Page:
At the Hyatt Regency Vancouver this past March, Vancouver City Savings Credit Union held V After Dark - a staff party for 2,200 people. Besides food, drink and live music, the night's entertainment included a slam poet and B-boy dancers. Another sign that this gathering wasn't your typical corporate mixer: Vancity chief Tamara Vrooman stayed on the dance floor with the rank and file until 3 a.m.
Organizing the bash were young staffers from across Vancity, whose $14.-4 billion in assets, 414,000 members and almost 2,400 employees make it English Canada's largest credit union. Ms. Vrooman, 41, says emphasizing fun and informality is one way her organization appeals to workers younger than 40.
"We're interested in creating energy, we're interested in having people connect," she explains. "And young people tell us that's an important part of the entire employee experience that they come to Vancity to enjoy."
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There's nothing inherently vivacious about financial services, but 64-year-old Vancity has always exuded youthfulness. Having the unpretentious Ms. Vrooman in charge - a former B.C. deputy finance minister, she was just 39 when she became CEO in 2007 - only strengthens that image.
Ms. Vrooman offers her own theory about why Vancity is an employer of choice for younger workers. She thinks it comes back to the 59-branch credit union's commitment to service, the community and the environment. (Carbon-neutral since 2007, Vancity has invested $54-million in community organizations during the past 16 years.)
"When I talk to young people today, they don't separate those things - they see it all in the same package," Ms. Vrooman says. "So the fact that we are youthful in our leadership as well as in our mandate does speak to folks."
Luring and retaining the under-40 crowd is crucial to Vancity's long-term success. Ellen Pekeles, vice-president, human resources, says the credit union is in the midst of developing a talent management strategy "based on growing talent from within."
"As we recruit people externally, we're recruiting people at the front lines that fit with our values - that care about the community - and then they can grow their career at Vancity."
According to Ms. Vrooman, the need for younger employees is no less urgent today than it was before the recession. As an aging population shrinks the labour pool, she says, Vancity is competing for tech-savvy young workers who can relate to its future members. "Getting ahead of that membership by hiring to that demographic is a key part of our strategy going forward."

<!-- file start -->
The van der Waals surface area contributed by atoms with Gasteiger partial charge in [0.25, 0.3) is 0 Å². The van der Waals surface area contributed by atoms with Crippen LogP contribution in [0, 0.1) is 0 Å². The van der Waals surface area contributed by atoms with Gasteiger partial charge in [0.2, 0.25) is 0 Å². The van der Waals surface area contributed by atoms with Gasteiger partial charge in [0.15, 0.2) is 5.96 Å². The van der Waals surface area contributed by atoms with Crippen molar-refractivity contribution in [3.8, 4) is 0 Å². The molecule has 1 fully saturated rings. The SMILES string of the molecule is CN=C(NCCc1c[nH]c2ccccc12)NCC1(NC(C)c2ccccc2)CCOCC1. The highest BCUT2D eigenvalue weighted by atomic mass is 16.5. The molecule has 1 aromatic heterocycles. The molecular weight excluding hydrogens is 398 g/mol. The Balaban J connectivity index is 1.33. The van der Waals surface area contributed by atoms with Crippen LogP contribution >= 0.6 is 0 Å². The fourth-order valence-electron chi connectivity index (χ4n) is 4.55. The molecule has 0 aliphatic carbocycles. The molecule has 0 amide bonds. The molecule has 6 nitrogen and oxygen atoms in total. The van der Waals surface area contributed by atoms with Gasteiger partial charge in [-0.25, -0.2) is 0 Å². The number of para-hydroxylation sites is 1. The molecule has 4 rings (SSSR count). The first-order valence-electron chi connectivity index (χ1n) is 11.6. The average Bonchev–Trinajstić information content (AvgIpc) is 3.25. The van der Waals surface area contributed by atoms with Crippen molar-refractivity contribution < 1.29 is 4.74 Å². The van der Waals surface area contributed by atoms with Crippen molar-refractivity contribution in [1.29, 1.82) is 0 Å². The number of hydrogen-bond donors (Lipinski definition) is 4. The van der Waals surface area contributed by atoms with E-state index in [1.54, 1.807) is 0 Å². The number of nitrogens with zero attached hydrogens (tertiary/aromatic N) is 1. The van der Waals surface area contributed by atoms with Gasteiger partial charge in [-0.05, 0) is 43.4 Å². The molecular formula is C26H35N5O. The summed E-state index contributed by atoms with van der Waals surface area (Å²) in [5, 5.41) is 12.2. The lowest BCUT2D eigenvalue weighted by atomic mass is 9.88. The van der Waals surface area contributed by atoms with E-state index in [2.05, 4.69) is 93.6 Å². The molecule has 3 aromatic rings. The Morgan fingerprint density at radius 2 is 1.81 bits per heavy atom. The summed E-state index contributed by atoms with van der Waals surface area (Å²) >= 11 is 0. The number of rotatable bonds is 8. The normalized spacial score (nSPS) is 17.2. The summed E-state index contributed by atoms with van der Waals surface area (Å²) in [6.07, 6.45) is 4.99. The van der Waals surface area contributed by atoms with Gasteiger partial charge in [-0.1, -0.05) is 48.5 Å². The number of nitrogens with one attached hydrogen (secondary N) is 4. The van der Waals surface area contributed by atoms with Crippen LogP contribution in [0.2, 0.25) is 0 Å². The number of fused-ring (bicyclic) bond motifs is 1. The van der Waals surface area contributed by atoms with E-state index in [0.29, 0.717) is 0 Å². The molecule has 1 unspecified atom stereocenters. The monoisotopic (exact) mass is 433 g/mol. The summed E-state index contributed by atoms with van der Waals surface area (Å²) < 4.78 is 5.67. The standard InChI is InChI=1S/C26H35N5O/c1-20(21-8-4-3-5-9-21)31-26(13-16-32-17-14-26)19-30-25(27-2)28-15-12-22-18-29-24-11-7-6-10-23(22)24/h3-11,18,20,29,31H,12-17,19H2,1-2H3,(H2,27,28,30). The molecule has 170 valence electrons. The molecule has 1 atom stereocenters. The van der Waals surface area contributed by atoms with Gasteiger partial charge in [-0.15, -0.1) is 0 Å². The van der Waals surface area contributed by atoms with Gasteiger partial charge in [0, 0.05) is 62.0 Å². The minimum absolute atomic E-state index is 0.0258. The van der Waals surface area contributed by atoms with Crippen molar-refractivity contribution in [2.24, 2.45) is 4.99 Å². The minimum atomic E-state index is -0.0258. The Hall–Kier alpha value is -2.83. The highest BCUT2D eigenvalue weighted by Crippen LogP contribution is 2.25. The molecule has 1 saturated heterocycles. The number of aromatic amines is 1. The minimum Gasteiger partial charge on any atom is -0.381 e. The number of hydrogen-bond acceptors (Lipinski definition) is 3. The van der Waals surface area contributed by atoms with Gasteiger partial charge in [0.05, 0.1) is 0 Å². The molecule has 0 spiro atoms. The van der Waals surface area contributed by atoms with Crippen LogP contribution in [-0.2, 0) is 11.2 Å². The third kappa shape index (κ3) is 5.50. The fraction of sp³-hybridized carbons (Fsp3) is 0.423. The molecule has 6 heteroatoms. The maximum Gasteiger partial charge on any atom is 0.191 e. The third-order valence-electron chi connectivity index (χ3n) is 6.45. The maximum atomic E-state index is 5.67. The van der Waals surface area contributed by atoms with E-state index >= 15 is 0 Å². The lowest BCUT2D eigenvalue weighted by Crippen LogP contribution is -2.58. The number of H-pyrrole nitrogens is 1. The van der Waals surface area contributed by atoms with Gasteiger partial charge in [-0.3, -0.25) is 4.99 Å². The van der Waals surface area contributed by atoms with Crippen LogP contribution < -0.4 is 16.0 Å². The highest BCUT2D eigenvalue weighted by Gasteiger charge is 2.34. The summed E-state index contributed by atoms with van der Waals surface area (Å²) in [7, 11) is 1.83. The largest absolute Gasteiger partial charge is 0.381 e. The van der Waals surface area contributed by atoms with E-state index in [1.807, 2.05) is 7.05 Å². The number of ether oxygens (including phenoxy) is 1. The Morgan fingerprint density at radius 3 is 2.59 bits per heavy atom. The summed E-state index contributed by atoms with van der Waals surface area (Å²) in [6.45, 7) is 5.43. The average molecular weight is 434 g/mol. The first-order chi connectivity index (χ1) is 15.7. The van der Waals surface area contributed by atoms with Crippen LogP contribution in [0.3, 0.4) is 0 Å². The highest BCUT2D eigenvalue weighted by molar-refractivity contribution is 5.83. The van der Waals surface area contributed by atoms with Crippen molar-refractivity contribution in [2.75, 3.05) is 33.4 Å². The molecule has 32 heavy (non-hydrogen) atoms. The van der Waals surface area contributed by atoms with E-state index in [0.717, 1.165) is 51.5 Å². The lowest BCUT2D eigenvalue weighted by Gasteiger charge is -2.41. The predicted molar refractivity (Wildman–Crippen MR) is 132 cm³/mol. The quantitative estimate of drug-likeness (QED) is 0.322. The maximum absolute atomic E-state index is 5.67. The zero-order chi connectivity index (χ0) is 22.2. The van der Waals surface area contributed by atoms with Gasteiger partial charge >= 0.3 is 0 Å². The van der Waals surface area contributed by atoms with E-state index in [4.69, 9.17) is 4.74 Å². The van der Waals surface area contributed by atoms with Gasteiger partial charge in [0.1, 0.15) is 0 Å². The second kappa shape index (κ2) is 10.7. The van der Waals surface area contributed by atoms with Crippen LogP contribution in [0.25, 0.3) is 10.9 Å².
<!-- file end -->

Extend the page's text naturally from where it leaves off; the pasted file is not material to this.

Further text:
Mario Paron, chief human resources officer for KPMG Canada, agrees that Canadian employers are drawing from a dwindling supply of talent. "When it comes to your future talent pool - the future leaders of the organization, quite frankly - you need to attract the very best early on," he says.
So far, Vancity, whose average employee is 39 and average retail member is 44, appears to be winning the hiring battle. Fifty-seven per cent of its workers are younger than 40, and 94 per cent of new recruits belong to that age group.
Meanwhile, roughly 38 per cent of the credit union's external hires are 25 or younger. The median for B.C.-based Canadian employers is about 30 per cent, according to the B.C. Human Resources Management Association.
But as Ms. Pekeles admits, bringing younger people onboard can be tough for older leaders, who may not appreciate the new arrivals' directness and their indifference to authority. "For boomers, authority is like a really big deal, and when you're a Millennial, you actually don't really care," she says.
Vancity's answer to this challenge is a relatively flat hierarchy. "It has required us to have a pretty open and transparent work culture so that people have the ability to contribute at all levels of the organization," Ms. Vrooman says.
To keep young workers around, Vancity also offers benefits that are attractive to them. One is a parental-leave top-up for women and men, which helps retain key people. "[We would]lose some of our most productive women in particular by not having those kinds of supportive policies," Ms. Vrooman says.
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Then there are opportunities for learning and development. Ms. Vrooman says tuition reimbursement - an annual allowance of $2,400 for study at an approved Canadian postsecondary institution or industry association - is important. But Vancity also gives younger employees the chance to volunteer in the community and to participate in a national leaders' program with other credit unions.
Ms. Vrooman sometimes hears her fellow business leaders say they just don't get the next generation of workers. To avoid suffering in the long term, companies must take the time to educate themselves, she warns.
"The best way to do that is to get those people into your organization early, understand what makes them tick, and support them in creating the kind of business values that are going to have value for your future customers."